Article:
In an age where an armada of faceless, interchangeable, me-too retro garage rock acts dominate the contemporary music scene, The Thrills are an anomaly, an Irish pop outfit who hearken back to the likes of The Beach Boys as opposed to Nuggets artists. Eschewing sloppy distorted riffage in favor of genial pop melodies, The Thrills are truly an anachronism, filling a role that had remained conspicuously vacant amidst the waves of Strokes and Hives and Libertines.
The Thrills' music tends to be marked by a certain counterfeit innocence and earnestness, easily seen through given moments like the band's jab at The Monkees, the very apotheosis of the starry-eyed pop naiveté that the youths from Ireland consistently feign.
The Thrills operate in a nostalgic, retro arena, albeit with some modern flourishes (like the synths that open Big Sur) to prevent the album's sound from becoming too dated. As alluded to before they owe a lot to the Beach Boys, but the Thrills' influences extend to many other key players in the world of late sixties/early seventies pop; even so there's only a modicum of diversity on the album, with a heavy emphasis placed, predictably enough, on simple, straightforward pop songs.
As far as the caliber of So Much For The City goes, the Thrills do indeed betray a certain degree of pop acumen, penning some memorable melodies and decidedly old-fashioned but still effective hooks. Consistency is an issue, however, as most of the best tracks seem concentrated toward the beginning of the album, an imbalance that will invariably leave a bad taste in the listener's mouth.
Seemingly determined to ward off all potential thoughts of their Irish lineage, the band sprinkle references to various avenues of Americana, as is evident from reading the song titles alone (from Santa Cruz to Big Sur to Hollywood Kids). Few if any remnants of their heritage remain, as if the band felt that their past would be a liability, and the result is a parade of Beach Boys-esque lyrics.
The album opens with Santa Cruz (You're Not That Far), a decent pop number and a suitable opener, if far from a classic. What follow are the album's best two tracks, namely Big Sur and Don't Steal Our Sun, both of which feel as if the band devoted considerably more intelligence and creativity to arranging them than most of the other pop anthems that compose the track listing.
Unfortunately the album begins to falter at this point. One Horse Town was a curious choice for the album's first single, as it's rather simple and repetitive without a sufficiently strong melody to compensate for those defects. It's far from bad, as in reality there are no qualitatively offensive songs on the album, but it defies the code of intelligent single selection, namely that it actually represents the true quality of the album as opposed to painting it as a better album than it is.
Many of the tracks, while moderately entertaining, just aren't terribly memorable or creative. Hollywood Kids is interesting if only for its attempts to be darker, and tracks like Your Love Is Like Las Vegas are somewhat catchy, but the album falls into a rut after the first three tracks that it simply can't seem to extricate itself from.
Thus So Much For The City demonstrates that the band have a measure of talent as songwriters and performers, and the group could potentially improve in the future, but as it stands the album is somewhat underwhelming; So Much For The City can certainly be enjoyed, but without more diversity and more consistently strong melodies it simply never becomes that compelling an experience. It's still a pretty good album, but not the incredibly auspicious debut the band were clearly trying for, meaning that that the group's future as pop artists remains wholly undecided, as the album offers little indication of whether high quality or mediocrity awaits them in the future.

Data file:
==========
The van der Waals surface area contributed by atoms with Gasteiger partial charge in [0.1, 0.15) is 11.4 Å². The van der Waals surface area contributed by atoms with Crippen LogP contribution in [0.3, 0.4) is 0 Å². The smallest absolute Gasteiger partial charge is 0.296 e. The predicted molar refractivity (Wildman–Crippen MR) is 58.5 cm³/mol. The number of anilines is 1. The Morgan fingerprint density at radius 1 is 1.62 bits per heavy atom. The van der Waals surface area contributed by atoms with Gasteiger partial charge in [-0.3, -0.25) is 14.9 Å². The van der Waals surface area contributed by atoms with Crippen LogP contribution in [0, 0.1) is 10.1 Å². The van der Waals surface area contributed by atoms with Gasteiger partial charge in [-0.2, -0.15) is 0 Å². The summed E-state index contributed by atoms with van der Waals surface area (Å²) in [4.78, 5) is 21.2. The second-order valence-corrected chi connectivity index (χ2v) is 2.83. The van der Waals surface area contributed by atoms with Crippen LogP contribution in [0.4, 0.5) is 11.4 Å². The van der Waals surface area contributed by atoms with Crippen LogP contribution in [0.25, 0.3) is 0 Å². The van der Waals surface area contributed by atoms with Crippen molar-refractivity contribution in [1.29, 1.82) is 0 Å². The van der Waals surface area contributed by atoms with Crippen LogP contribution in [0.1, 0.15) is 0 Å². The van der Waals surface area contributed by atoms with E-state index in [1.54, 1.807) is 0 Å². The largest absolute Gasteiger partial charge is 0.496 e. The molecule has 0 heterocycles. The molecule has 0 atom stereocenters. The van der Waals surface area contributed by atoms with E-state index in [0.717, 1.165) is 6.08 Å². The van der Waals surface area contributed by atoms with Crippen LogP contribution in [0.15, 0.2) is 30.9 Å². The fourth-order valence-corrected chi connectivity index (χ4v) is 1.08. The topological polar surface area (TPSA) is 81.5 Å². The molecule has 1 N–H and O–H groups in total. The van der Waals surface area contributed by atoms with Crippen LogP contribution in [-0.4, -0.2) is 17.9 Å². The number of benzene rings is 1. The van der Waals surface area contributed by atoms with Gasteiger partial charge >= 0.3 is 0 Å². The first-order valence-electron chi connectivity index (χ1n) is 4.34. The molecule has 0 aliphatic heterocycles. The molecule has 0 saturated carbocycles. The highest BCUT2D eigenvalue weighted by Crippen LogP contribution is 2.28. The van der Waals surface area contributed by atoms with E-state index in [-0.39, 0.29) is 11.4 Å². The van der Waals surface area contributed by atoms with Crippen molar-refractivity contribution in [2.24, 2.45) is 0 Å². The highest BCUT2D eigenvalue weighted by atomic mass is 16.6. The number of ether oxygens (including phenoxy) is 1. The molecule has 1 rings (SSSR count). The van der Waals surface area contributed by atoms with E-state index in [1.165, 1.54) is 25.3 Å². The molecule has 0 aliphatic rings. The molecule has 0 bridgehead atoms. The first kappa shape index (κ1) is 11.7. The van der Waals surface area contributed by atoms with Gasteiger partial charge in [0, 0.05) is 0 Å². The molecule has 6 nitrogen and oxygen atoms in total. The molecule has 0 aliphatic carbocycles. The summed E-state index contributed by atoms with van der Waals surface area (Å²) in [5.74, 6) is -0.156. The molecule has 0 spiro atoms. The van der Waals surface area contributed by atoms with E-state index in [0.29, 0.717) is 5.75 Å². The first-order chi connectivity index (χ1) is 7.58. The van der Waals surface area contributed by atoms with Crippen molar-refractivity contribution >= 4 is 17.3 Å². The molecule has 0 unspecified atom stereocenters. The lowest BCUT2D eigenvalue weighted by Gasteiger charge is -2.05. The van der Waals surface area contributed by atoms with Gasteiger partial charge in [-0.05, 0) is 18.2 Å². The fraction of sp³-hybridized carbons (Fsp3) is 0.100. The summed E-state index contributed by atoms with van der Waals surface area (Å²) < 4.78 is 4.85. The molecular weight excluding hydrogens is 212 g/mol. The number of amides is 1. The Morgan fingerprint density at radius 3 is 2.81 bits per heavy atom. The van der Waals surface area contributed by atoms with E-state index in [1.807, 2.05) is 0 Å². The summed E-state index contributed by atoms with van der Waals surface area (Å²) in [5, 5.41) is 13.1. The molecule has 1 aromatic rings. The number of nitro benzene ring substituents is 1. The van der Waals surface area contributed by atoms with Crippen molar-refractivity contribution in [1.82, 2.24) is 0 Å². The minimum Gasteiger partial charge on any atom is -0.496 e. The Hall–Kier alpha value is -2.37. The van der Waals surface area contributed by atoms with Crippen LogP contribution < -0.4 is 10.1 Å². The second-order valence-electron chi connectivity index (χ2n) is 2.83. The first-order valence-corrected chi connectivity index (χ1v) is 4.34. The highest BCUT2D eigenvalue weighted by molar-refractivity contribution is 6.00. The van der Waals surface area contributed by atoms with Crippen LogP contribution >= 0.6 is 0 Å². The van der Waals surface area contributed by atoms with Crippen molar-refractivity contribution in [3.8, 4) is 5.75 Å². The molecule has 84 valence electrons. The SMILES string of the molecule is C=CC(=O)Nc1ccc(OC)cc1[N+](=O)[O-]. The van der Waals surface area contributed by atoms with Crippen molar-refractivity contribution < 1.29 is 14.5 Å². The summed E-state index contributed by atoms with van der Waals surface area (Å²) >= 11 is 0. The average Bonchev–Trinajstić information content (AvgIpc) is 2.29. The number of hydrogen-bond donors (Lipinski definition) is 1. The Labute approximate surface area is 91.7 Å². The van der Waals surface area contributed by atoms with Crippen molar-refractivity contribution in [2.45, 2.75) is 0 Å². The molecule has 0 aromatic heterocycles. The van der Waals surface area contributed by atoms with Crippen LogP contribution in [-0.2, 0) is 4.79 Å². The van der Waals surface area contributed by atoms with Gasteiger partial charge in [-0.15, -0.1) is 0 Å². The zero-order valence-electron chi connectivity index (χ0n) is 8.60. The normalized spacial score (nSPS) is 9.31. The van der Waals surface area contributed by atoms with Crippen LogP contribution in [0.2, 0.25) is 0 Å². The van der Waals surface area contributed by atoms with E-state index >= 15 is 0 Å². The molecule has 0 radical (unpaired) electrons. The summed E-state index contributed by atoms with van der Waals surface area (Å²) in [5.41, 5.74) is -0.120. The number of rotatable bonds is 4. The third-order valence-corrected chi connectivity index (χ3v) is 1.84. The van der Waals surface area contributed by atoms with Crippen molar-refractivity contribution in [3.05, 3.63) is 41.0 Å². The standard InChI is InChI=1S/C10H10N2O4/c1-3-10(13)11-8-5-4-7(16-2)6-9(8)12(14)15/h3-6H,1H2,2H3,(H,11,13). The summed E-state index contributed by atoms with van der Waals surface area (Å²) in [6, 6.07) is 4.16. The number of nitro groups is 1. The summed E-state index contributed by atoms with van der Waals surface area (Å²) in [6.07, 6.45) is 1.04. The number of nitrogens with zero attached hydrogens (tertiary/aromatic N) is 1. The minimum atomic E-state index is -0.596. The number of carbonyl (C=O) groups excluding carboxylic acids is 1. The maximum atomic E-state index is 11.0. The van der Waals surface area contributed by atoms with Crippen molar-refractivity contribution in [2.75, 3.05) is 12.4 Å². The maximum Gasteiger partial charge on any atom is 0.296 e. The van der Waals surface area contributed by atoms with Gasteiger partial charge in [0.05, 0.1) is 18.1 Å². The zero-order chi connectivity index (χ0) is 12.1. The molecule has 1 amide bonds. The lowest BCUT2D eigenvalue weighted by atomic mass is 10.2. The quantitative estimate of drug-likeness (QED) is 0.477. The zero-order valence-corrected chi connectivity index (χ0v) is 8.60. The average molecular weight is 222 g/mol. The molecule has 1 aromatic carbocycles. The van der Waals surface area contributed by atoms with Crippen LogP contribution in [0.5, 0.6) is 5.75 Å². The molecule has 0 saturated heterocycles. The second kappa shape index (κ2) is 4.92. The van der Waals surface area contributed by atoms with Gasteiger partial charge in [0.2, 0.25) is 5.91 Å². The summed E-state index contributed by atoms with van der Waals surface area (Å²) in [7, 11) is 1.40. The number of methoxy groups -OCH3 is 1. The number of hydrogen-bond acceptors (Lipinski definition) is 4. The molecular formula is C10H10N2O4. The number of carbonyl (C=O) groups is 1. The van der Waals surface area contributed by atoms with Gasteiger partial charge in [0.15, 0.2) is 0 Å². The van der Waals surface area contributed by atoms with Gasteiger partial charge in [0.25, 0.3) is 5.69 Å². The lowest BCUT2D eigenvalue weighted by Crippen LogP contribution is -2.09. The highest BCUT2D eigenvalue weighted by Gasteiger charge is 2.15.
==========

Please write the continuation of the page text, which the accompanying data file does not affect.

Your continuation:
While a somewhat underwhelming product, So Much For The City at least exhibited a modicum of promise, a layer of latent, untapped potential that could perhaps lead to a brighter future for The Thrills. It wasn't, however, an auspicious enough outing to guarantee any kind of meaningful growth for the band, and it was clear that without a measure of artistic progression the group would never rise beyond the level of mere adequacy.
Ergo the direction of The Thrills was vague and ambiguous, with no transparent indication of the band's ultimate worth afforded on their debut. Thus thanks to this innate unpredictability their sophomore effort was bound to be subjected to intense scrutiny, dissected for evidence of The Thrills' overarching merit as a rock outfit.
Unfortunately Let's Bottle Bohemia doesn't bode well for the future of the young Irish quintet; it's far from bad, but it fails to address any of the problems demonstrated on the debut in any meaningful way, instead offering a product that's distressingly reminiscent of the band's first outing.
Worse still, not only have the band failed to correct their early mistakes, but they've added new flaws that simply exacerbate the entire situation. The album is overproduced, with a sterile, slick studio treatment that can be rather grating and off-putting; while that was also true of the debut to a certain extent, the production on So Much For The City feels natural and organic when compared to overarching artificiality of their sophomore effort.
The caliber of the lyrics has also deteriorated to a certain degree; while never the band's strong suit, they had at least remained inoffensive on the debut. Now, however, rather than continually recycling dated California imagery The Thrills actually attempt to be clever, resulting in songs like The Irish Keep Gate-Crashing with its cringe-inducing attempts at edgy coruscations.
The band's old lyrics had worked to an extent because they often resembled the disarmingly innocent ruminations of old Beach Boys verses. When The Thrills attempt to go beyond their mimicry of old sixties pop naiveté, however, they expose their own weaknesses, as if the group is incapable of producing anything of worth when they attempt to stand on their own, out of reach of their guiding influences.
This may seem a bit harsh, but even after two albums The Thrills have yet to establish a true identity for themselves beyond their sixties emulations. Meanwhile their retro nostalgic charm is on the verge of atrophying, as the band can't simply continue to regurgitate the work of their betters without bringing something new or unique to the table. It's a bad sign when a group is on the brink of stagnation after a mere two releases, but this is the predicament The Thrills now find themselves in.